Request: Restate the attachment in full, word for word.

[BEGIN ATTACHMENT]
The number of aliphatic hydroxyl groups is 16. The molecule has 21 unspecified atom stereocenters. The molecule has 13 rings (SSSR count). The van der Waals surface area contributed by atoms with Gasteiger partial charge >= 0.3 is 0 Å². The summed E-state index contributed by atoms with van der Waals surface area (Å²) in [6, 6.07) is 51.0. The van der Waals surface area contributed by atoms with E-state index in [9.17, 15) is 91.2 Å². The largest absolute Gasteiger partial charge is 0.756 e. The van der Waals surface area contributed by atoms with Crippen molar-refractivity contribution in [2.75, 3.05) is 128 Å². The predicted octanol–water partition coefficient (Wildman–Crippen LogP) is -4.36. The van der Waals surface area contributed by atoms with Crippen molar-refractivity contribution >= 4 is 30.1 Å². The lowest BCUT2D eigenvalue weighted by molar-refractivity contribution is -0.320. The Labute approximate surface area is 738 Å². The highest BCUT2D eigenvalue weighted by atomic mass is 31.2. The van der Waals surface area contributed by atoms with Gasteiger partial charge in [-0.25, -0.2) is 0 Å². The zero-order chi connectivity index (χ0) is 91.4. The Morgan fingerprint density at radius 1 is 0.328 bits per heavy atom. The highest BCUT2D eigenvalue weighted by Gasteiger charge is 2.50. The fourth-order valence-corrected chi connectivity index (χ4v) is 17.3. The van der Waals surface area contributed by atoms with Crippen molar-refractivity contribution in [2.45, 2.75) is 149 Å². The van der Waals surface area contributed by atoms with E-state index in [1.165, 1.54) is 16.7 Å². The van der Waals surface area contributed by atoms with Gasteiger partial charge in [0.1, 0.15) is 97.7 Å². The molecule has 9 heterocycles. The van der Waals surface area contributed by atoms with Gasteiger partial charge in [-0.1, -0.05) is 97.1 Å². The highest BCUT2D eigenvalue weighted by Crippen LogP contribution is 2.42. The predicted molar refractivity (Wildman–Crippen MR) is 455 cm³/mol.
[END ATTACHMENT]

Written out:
The number of aliphatic hydroxyl groups is 16. The molecule has 21 unspecified atom stereocenters. The molecule has 13 rings (SSSR count). The van der Waals surface area contributed by atoms with Gasteiger partial charge >= 0.3 is 0 Å². The summed E-state index contributed by atoms with van der Waals surface area (Å²) in [6, 6.07) is 51.0. The van der Waals surface area contributed by atoms with E-state index in [9.17, 15) is 91.2 Å². The largest absolute Gasteiger partial charge is 0.756 e. The van der Waals surface area contributed by atoms with Crippen molar-refractivity contribution in [2.75, 3.05) is 128 Å². The predicted octanol–water partition coefficient (Wildman–Crippen LogP) is -4.36. The van der Waals surface area contributed by atoms with Crippen molar-refractivity contribution >= 4 is 30.1 Å². The lowest BCUT2D eigenvalue weighted by molar-refractivity contribution is -0.320. The Labute approximate surface area is 738 Å². The highest BCUT2D eigenvalue weighted by atomic mass is 31.2. The van der Waals surface area contributed by atoms with Gasteiger partial charge in [-0.25, -0.2) is 0 Å². The zero-order chi connectivity index (χ0) is 91.4. The Morgan fingerprint density at radius 1 is 0.328 bits per heavy atom. The highest BCUT2D eigenvalue weighted by Gasteiger charge is 2.50. The fourth-order valence-corrected chi connectivity index (χ4v) is 17.3. The van der Waals surface area contributed by atoms with Crippen molar-refractivity contribution in [2.45, 2.75) is 149 Å². The van der Waals surface area contributed by atoms with E-state index in [1.165, 1.54) is 16.7 Å². The van der Waals surface area contributed by atoms with Gasteiger partial charge in [0.1, 0.15) is 97.7 Å². The molecule has 9 heterocycles. The van der Waals surface area contributed by atoms with Gasteiger partial charge in [-0.1, -0.05) is 97.1 Å². The highest BCUT2D eigenvalue weighted by Crippen LogP contribution is 2.42. The predicted molar refractivity (Wildman–Crippen MR) is 455 cm³/mol.